Advocacy on the Wards
Information for Local and National Cancer Champions Board
This paper contains information relating to the setting up of six new Cancer Champions Boards to help oversee and advise on the implementation of a pioneering new form of Independent Advocacy support for older people affected by cancer (OPABC). Below is information relating to the background to this project, how it is funded, the outcomes we hope to achieve, a description of the main activities, what we think is unique about this project, the type of people we are seeking and finally the aims of Cancer Champions Boards.
Background to the project.
OPAAL will create a national peer-group advocacy network supporting older cancer patients along their care pathway in hospitals and communities. Working with 5 advocacy organisations in 4 locations in England, we will recruit, train and retain 80 to 100 active older volunteers to provide this advocacy to 300 to 500 older cancer patients. This will support those patients around treatment options and choices, decisions on their treatment and care, and provide training and professional support to older volunteers.
We’ve created 2 specialist training programmes, one in March for 150 Macmillan Helpline staff, so they can identify the need for and refer appropriately to advocacy support agencies. The second is for the 100 Peer Volunteers. We also aim to create 4 local and 1 national Cancer Champion Advisory Groups to inform the project. Local health and care networks will be used to develop referral pathways to complement national ones. We will develop 4 different delivery models, identifying strengths to inform future development.
This project is funded through the Big Lottery Silver Dreams Programme and Macmillan for a period of eighteen months to run from July 2012 until December 2013.
Project main outcomes.
- Older People acting as Advocates learn new transferable skills in supporting their peers cope with life changing events.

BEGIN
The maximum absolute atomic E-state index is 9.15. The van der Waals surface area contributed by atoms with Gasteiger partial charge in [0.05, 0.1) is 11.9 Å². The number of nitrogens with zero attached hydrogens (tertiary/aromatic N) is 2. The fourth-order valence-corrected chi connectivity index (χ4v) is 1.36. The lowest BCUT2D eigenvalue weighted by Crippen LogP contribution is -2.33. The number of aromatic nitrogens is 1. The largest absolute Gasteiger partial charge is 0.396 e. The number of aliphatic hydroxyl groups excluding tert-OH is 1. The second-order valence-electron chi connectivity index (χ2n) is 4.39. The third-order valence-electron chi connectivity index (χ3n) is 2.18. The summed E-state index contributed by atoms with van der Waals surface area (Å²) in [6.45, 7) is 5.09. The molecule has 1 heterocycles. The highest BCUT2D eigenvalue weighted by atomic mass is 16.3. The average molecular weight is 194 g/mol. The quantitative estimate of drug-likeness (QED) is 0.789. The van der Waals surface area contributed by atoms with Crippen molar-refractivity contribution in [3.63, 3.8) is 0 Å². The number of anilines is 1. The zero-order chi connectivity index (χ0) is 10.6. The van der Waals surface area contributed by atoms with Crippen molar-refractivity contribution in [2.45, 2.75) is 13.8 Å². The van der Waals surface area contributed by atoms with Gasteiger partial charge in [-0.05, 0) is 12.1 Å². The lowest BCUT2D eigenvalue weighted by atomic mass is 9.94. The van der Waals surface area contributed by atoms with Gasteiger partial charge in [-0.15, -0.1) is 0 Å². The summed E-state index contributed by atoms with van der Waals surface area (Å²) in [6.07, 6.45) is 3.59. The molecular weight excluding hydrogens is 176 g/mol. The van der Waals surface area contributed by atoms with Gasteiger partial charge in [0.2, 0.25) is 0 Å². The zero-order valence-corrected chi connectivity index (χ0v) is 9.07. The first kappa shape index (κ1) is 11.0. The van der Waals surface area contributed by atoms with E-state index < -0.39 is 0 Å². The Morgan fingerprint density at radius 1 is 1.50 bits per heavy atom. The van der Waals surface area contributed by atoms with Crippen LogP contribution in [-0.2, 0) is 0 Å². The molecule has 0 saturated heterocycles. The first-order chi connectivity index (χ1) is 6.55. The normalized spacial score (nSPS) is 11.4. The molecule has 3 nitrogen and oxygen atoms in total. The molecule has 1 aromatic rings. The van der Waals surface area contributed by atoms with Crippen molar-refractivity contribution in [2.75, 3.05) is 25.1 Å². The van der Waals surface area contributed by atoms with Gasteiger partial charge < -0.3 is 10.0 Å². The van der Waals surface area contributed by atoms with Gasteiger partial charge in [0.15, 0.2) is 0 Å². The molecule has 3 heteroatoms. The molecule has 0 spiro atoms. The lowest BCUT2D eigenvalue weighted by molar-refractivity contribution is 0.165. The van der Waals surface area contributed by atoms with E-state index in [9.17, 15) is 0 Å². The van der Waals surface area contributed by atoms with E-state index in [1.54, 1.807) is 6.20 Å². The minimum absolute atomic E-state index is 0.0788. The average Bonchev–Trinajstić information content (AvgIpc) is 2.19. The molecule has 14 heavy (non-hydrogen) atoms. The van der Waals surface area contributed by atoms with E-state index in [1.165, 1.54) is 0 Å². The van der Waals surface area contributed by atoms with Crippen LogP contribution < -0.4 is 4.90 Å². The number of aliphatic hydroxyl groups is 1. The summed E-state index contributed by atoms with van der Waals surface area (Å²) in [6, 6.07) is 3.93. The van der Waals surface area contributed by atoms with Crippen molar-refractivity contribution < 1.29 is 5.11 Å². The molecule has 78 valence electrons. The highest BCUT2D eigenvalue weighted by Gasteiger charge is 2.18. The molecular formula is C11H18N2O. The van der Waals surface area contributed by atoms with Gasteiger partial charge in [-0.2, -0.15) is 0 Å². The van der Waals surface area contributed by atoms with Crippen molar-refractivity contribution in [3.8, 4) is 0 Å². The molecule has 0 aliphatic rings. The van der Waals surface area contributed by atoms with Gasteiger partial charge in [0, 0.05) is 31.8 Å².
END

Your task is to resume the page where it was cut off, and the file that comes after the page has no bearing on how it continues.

- Older Cancer Patients are better informed about their cancer, have developed increased confidence so are more able to contribute to treatment and care decisions. This could lead to new opportunities for employment and/or further learning.
- Older Peer Volunteer Advocates are able to work together as Cancer Advocacy Champions locally and nationally designing and managing advocacy services for their Peers.
Description of planned project activities:
We intend to undertake the following activities:-
- National Cancer Champions Advisory Board set up with Peer Volunteer Advocates, Macmillan staff, Advocates and the External Project Evaluator to advise on project implementation.
- Peer Volunteers in four areas are recruited, trained and supported to become Cancer Champions developing local Cancer Champions Advisory Board to advise on project implementation.
- 50 older cancer survivors receive advocacy training and develop skills, knowledge and experience of supporting peers emotionally, mentally and practically to manage a cancer diagnosis.
- Five local Cancer Advocacy Support networks of hospitals, GP’s, cancer support groups, Cancer Champions set up using new referrals, monitoring and evaluations processes.
- National Macmillan Helpline Staff and Local referrals networks are referring between 20 -30 older cancer patients per month for advocacy support.
- Presentations developed and delivered by Peer Volunteer Advocates at two national conferences Macmillan Voices Sept 12 and Macmillan Health & Care Professionals Nov 12.